The Power of the Holy Spirit in Evangelism

The Power of the Holy Spirit in Evangelism May 25, 2017

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The Power of the Holy Spirit in Evangelism

May 25, 2017 Year A

Acts 1:1-11

Jesus gave orders through the Holy Spirit to His disciples (Acts 1:2).

until the day He was taken up, after He had given orders through the Holy Spirit to the apostles He had chosen.” (Acts 1:2, HCSB)

What were those orders?

They were to preach the Gospel (Luke 24:44-48):

“Then He told them, “These are My words that I spoke to you while I was still with you—that everything written about Me in the Law of Moses, the Prophets, and the Psalms must be fulfilled.” Then He opened their minds to understand the Scriptures. He also said to them, “This is what is written: The Messiah would suffer and rise from the dead the third day, and repentance for forgiveness of sins would be proclaimed in His name to all the nations, beginning at Jerusalem. You are witnesses of these things.” (Luke 24:44–48, HCSB)

Jesus also spoke about the kingdom of God (Acts 1:3).

“After He had suffered, He also presented Himself alive to them by many convincing proofs, appearing to them during 40 days and speaking about the kingdom of God.” (Acts 1:3, HCSB)

When the disciples came together, they seemed to be more interested in Jesus and the coming kingdom than they were in sharing the Gospel.

Jesus tells them to stay until the Holy Spirit came (Acts 1:4-5).

“While He was together with them, He commanded them not to leave Jerusalem, but to wait for the Father’s promise. “This,” He said, “is what you heard from Me; for John baptized with water, but you will be baptized with the Holy Spirit not many days from now.”” (Acts 1:4–5, HCSB)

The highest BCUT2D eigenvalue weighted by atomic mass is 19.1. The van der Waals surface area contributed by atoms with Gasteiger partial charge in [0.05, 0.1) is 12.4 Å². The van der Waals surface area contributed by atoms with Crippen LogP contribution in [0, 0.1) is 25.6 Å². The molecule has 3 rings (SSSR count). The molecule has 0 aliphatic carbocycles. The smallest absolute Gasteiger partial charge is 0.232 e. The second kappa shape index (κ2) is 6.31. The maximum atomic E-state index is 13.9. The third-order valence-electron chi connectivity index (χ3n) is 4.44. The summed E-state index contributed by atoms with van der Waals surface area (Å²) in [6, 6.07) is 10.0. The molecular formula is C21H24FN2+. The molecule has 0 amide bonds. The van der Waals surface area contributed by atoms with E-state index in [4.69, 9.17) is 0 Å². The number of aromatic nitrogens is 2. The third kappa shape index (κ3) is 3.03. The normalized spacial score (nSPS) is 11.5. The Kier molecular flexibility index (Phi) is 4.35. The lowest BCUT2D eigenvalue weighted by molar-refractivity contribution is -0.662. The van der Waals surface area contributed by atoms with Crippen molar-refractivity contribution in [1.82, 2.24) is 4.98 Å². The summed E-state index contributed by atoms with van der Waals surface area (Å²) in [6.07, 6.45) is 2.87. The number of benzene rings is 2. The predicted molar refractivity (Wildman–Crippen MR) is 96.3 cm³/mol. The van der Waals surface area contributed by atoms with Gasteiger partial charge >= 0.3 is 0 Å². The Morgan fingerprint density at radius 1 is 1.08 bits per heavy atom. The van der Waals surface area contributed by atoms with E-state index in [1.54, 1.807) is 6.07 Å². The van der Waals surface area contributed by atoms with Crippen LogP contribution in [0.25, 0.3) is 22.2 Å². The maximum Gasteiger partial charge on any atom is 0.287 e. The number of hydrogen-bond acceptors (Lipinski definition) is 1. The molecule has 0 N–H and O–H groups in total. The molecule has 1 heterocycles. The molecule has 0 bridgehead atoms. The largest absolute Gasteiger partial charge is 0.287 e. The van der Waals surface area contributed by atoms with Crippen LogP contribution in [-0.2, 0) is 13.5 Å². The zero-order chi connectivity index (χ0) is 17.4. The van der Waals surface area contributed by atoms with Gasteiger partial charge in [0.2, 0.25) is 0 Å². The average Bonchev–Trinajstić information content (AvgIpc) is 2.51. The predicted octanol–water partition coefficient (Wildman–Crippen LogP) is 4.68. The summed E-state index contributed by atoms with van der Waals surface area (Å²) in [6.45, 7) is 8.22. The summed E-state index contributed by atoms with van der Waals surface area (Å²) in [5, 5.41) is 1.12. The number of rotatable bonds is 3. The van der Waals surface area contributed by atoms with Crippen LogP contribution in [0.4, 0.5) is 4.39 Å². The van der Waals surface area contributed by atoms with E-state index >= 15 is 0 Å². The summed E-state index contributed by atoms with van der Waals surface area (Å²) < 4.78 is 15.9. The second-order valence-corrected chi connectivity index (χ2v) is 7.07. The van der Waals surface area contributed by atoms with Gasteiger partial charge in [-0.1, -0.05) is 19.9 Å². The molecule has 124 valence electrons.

However, the disciples asked Jesus when He was going to restore the kingdom of Israel (Acts 1:6).

“So when they had come together, they asked Him, “Lord, are You restoring the kingdom to Israel at this time?”” (Acts 1:6, HCSB)

The fact is that like the disciples, we are more interested in Jesus returning than we are in sharing about Him with others.

Jesus knows this, which is why He ties the power of the Holy Spirit to evangelism. You never see that the Holy Spirit’s power is used in prophecy. You only see the power of the Holy Spirit being used in proclamation. Even the first of prophecy spoken about in 1 Corinthians 14:3 is to encourage believers in their task to share the Gospel.

“But the person who prophesies speaks to people for edification, encouragement, and consolation.” (1 Corinthians 14:3, HCSB)

Jesus specifically states that the power of the Holy Spirit will be on me when I witness about Him (Acts 1:8).

“But you will receive power when the Holy Spirit has come on you, and you will be My witnesses in Jerusalem, in all Judea and Samaria, and to the ends of the earth.”” (Acts 1:8, HCSB)

Jesus leaves the scene and the disciples again go back to wondering about Jesus’ return (Acts 1:9-10).

“After He had said this, He was taken up as they were watching, and a cloud took Him out of their sight. While He was going, they were gazing into heaven, and suddenly two men in white clothes stood by them.” (Acts 1:9–10, HCSB)

Jesus has to bring an angel down to remind His disciples that they need to concentrate on the present and not the future (Acts 1:11).

“They said, “Men of Galilee, why do you stand looking up into heaven? This Jesus, who has been taken from you into heaven, will come in the same way that you have seen Him going into heaven.”” (Acts 1:11, HCSB)

This exchange provides a warning and reminds us of a barrier to sharing the Gospel. We can get so caught up about the future that we don’t concern ourselves with the present.  Yet, if we focus on the mission that Jesus called us to, then the Holy Spirit will be there to empower us to fulfill that mission.

Photo courtesy of Unsplash

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